Dirck van Baburen

Prometheus Being Chained by Vulcan

1623
Oil on canvas, 202 x 184 cm.
Rijksmuseum, Amsterdam
Prometheus Being Chained by Vulcan, Dirck van Baburen

Dirck van BABUREN
Utrecht (?) c. 1594-5-Utrecht 1624

Baburen is the least known of the three artists active in Utrecht in the 1620s who practiced a style imported from Italy which was basically derived from Caravaggio and his Italian followers. As a young man Baburen studied at Utrecht under the competent academic artist Paulus Moreelse (1571–1638), who was himself to flirt with the Caravaggesque idiom. Baburen then spent eight years (c. 1612–1620) in Rome. The pictures painted during his stay there are almost totally dependent on Caravaggio. His Deposition in the church of San Pietro in Montorio in Rome is a pastiche of Caravaggio's own prototype which was then in St Peter's (now in the Pinacoteca Vaticana). On his return to Utrecht, Baburen shared a studio with the more inventive Ter Brugghen and he developed a more individual style. This enabled him to paint a brilliantly coarse Procuress (in the Boston Museum of Fine Arts) which Vermeer depicted twice in the backgrounds to his pictures: it appears in the London "Lady Seated at a Virginal" and in The Concert in the Isabella Stewart Gardner Museum, Boston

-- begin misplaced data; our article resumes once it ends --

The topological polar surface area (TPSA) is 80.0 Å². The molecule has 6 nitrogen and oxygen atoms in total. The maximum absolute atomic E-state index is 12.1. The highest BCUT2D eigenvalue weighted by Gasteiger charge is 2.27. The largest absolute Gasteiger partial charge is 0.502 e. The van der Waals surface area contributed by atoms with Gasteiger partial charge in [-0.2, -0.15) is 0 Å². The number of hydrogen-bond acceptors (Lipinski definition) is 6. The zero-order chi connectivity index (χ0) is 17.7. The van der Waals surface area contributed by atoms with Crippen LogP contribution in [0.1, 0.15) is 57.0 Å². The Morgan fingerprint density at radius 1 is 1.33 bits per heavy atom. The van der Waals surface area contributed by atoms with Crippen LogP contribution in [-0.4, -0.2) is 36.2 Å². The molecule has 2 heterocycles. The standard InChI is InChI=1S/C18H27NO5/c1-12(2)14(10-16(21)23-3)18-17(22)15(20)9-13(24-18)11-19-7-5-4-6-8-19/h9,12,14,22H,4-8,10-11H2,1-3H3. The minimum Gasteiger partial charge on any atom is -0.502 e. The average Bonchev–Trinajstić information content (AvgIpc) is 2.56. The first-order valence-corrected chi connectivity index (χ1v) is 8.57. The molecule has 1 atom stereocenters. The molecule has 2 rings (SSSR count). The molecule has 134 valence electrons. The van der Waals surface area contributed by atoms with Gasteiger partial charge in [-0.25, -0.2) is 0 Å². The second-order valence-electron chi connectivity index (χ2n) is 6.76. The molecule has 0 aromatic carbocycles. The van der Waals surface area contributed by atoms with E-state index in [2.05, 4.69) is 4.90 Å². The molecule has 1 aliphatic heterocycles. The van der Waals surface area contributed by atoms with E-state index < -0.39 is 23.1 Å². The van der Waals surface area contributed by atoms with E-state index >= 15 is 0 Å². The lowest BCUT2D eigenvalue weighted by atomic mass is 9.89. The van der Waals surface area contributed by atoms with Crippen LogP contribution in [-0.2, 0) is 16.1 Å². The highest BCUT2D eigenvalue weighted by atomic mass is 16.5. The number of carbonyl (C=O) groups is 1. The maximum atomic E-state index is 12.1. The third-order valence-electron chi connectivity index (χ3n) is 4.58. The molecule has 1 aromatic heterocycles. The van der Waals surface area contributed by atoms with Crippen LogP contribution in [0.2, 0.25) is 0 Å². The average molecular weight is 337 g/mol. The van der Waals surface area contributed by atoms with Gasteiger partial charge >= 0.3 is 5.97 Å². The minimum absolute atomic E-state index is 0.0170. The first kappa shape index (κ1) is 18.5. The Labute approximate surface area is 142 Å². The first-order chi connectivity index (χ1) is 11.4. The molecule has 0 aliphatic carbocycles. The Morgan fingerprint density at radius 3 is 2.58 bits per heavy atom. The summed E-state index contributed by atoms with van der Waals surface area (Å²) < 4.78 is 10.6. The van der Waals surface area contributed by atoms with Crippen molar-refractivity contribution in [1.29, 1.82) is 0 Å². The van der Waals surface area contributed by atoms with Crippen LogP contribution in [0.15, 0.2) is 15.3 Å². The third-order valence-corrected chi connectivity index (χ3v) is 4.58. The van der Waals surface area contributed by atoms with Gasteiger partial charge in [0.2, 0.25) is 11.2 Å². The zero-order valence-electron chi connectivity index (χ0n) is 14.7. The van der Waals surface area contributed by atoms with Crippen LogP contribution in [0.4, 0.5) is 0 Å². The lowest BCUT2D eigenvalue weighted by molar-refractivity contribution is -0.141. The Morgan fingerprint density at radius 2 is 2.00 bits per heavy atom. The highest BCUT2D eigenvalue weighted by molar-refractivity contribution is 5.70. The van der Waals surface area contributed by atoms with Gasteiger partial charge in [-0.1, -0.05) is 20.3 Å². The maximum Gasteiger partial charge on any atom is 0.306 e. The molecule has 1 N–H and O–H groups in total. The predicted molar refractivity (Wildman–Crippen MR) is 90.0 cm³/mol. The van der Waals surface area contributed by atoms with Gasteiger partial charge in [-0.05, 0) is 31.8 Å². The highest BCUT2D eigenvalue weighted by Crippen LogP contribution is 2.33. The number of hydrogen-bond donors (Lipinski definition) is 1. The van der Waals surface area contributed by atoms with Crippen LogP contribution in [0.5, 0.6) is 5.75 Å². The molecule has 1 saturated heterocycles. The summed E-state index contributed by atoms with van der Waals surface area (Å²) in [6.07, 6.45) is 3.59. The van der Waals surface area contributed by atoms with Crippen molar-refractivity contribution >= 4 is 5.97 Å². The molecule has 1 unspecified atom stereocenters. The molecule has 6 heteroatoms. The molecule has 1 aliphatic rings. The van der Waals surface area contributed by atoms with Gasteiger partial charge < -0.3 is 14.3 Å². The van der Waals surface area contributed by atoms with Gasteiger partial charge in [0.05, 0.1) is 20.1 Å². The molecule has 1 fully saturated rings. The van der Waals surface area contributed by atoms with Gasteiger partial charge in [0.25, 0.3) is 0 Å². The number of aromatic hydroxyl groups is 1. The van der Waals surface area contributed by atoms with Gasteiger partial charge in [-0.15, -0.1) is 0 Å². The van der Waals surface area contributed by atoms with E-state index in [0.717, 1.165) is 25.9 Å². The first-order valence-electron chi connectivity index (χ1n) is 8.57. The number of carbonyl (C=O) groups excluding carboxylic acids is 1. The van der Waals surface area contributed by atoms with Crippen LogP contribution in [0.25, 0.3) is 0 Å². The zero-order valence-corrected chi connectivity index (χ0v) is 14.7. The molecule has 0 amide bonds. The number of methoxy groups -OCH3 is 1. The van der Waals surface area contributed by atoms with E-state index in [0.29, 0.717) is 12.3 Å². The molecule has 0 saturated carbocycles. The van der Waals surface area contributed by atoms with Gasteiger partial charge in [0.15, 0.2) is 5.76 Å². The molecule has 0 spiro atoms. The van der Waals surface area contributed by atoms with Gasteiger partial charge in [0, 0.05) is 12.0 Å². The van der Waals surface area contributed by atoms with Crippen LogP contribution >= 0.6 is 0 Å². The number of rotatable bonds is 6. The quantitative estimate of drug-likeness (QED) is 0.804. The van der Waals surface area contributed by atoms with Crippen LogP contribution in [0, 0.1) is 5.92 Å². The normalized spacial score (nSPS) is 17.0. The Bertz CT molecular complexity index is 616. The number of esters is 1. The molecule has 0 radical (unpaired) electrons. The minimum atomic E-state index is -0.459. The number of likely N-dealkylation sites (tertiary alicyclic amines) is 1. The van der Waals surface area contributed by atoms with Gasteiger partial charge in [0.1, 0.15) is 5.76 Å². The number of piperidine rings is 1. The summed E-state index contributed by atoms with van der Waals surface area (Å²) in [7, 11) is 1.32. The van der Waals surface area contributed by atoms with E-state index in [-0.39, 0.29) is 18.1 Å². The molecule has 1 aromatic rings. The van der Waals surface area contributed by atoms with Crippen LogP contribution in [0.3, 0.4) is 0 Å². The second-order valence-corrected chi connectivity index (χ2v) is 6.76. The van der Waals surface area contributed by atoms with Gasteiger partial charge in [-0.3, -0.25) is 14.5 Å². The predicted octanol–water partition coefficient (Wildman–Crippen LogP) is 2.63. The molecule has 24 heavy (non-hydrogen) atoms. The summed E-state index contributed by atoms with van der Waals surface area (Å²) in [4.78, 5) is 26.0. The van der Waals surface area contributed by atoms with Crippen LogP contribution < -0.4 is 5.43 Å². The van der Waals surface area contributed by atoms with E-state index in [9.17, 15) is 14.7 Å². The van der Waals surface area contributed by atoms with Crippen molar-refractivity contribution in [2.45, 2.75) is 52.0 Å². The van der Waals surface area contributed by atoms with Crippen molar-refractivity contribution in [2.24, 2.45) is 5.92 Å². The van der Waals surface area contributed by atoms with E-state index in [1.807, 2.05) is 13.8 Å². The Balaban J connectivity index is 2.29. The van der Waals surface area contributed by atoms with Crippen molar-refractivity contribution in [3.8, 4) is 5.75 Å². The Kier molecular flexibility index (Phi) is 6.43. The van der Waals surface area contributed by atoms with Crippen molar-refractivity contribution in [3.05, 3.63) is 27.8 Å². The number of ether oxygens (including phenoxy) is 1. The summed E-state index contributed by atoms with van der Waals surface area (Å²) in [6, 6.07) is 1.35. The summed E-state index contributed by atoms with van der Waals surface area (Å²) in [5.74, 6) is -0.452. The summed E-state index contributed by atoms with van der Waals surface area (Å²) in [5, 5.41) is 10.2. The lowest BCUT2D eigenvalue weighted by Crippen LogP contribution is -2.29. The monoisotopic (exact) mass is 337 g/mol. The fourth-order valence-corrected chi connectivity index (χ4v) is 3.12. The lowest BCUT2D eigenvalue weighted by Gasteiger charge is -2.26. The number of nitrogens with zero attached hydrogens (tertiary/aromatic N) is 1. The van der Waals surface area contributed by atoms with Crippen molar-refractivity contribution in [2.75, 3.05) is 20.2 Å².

from:
Christopher Wright, The Dutch Painters: 100 Seventeenth Century Masters, London, 1978